Maurya Empire (321 – 184 BC)


There are mainly two literally sources of the Mauryan period i.e.. Literary Sources & Archaeological Sources.

1.Literary Sources


  • Written by Kautilya or Chanakya, the Prime Minister of Chandragupta Maurya.

  • Earliest book on Polity.

  • The manuscript of Arthasastra was first discovered by R. Shama Sastri in 1904.

  • Contains 15 books and 180 chapters but it can be divided into 3 parts

1.about the king and his council

2.about civil and criminal law and

3.about diplomacy and war.


  • Written by Visakadatta is a drama in Sanskrit.

  • Although written during the Gupta period, it describes how Chandragupta with the help of Kautilya ended the Nandas.

  • Also gives a picture on the socio-economic condition under the Mauryas.


  • Written in Greek by Magasthenes → ambassador of Seleucus Nicator.

  • Gives details about the Mauryan administration, administration of the capital city of Pataliputra and also the military organization.

  • Gives the account on contemporary social life is notable.

Other Literature

  • Even the Puranas and the Buddhist literature such as Jatakas provide information on the Mauryas.

  • The Ceylonese Chronicles Dipavamsa and Mahavamsa throw light on the role Ashoka in spreading Buddhism in Sri Lanka.

2.Archaeological Sources

Edicts of Ashoka

  • First deciphered by James Princep in 1837.

  • Written in Pali language & in some places Prakrit was used.

  • The Brahmi script was engaged for writing.

  • In the northwestern India Ashokan inscriptions were found in Karoshti script.

  • These Edicts of Ashoka deal with Ashoka’s Dhamma and also instructions given to his officials.

  • The XIII Rock Edict gives details about his war with Kalinga.

  • The Pillar Edict VII gives a summary of his efforts to promote the Dhamma within his kingdom.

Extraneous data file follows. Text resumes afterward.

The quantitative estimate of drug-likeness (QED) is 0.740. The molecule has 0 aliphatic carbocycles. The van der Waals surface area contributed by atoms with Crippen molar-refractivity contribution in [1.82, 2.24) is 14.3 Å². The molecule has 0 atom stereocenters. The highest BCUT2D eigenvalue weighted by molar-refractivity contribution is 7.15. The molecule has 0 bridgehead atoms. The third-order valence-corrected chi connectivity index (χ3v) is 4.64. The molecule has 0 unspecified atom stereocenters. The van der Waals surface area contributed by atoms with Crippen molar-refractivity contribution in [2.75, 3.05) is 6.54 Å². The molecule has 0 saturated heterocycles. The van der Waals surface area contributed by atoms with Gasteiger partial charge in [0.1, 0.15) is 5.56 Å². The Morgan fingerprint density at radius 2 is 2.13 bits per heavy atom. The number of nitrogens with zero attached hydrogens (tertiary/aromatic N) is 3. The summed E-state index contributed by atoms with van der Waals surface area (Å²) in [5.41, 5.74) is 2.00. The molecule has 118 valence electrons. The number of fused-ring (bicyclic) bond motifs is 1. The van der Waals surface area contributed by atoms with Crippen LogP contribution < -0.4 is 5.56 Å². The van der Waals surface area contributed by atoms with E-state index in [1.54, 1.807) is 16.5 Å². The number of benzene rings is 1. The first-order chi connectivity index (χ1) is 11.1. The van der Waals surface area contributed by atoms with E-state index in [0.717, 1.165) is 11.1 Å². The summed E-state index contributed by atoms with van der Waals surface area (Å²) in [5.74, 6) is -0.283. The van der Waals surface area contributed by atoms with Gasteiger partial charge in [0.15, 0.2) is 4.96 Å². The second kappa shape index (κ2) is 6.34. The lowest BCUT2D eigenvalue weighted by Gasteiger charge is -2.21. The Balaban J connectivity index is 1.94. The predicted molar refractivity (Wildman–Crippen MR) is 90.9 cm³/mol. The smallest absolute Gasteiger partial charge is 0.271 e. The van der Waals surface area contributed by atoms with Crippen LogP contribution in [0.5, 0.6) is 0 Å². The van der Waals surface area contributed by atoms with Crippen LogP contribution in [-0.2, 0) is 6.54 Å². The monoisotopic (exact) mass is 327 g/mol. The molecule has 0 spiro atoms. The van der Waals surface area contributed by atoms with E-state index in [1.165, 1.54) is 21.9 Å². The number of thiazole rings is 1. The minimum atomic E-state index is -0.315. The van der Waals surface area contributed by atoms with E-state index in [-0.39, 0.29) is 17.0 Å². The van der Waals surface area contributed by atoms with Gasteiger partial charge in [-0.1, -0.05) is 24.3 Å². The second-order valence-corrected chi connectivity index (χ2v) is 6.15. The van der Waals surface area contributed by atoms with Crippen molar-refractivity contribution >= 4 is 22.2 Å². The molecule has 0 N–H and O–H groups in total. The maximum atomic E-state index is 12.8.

Different views on origin of the Mauryas:

  • Brahmanical sources → describes Chandragupta Maurya as Shudra.

  • Buddhist sources → describes Chandragupta Maurya as Kshatriya & his region was full of peacocks (moriyas).

  • Greek sources → mentions that Sandrokottas (Greek name of Chandragupta Maurya) was born of humble origin.

  • Brahmanical sources → describes Chandragupta Maurya as Shudra.


Chandragupta Maurya (322 – 298 B.C.)

  • Founder of the Mauryan Empire.

  • Took advantage of the growing weakness and unpopularity of the Nandas in the last days of their rule.

  • At the young age of 25, captured Pataliputra from the last ruler of the Nanda dynasty, Dhana nanda.

  • Helped by Kautilya (Chanakya or Vishnugupta) prime minister of Maurya dynasty.

  • In 305 B.C., he marched against Seleucus Nicator, who was Alexander’s General controlling the northwestern India.

  • He defeated him and a treaty was signed. By this treaty, Seleucus Nicator given the trans-Indus territories → namely Aria, Arakosia and Gedrosia to the Mauryan Empire.

  • Seleucus gave his daughter Helen in marriage to the Chandragupta.

  • Chandragupta made a gift of 500 elephants to Seleucus.

  • Megasthenes (Indica’s author) was sent to the Mauryan court as Greek ambassador.

  • Chandragupta embraced Jainism towards the end of his life and then he went to Sravana Belgola, near Mysore along with Jain monks led by Bhadrabhagu.

Bindusara (298 – 273 B.C.)

  • Son of Chandragupta and known as Amitraghta (slayer of foes) by the Greek writers.

  • Conquered the Deccan up to Mysore.

  • Taranatha, the Tibetan monk states that Bindusara conquered 16 states comprising ‘the land between the two seas’.

  • The Sangam Tamil literature also confirms the Mauryan invasion of the far south.

  • Received Deimachus as ambassador from the Syrian king Antiochus I.

  • Wrote to Antiochus I asking for sweet wine, dried figs and a sophist.

  • Supported the Ajivikas, a religious sect.

  • Appointed his son Ashoka as the governor of Ujjain.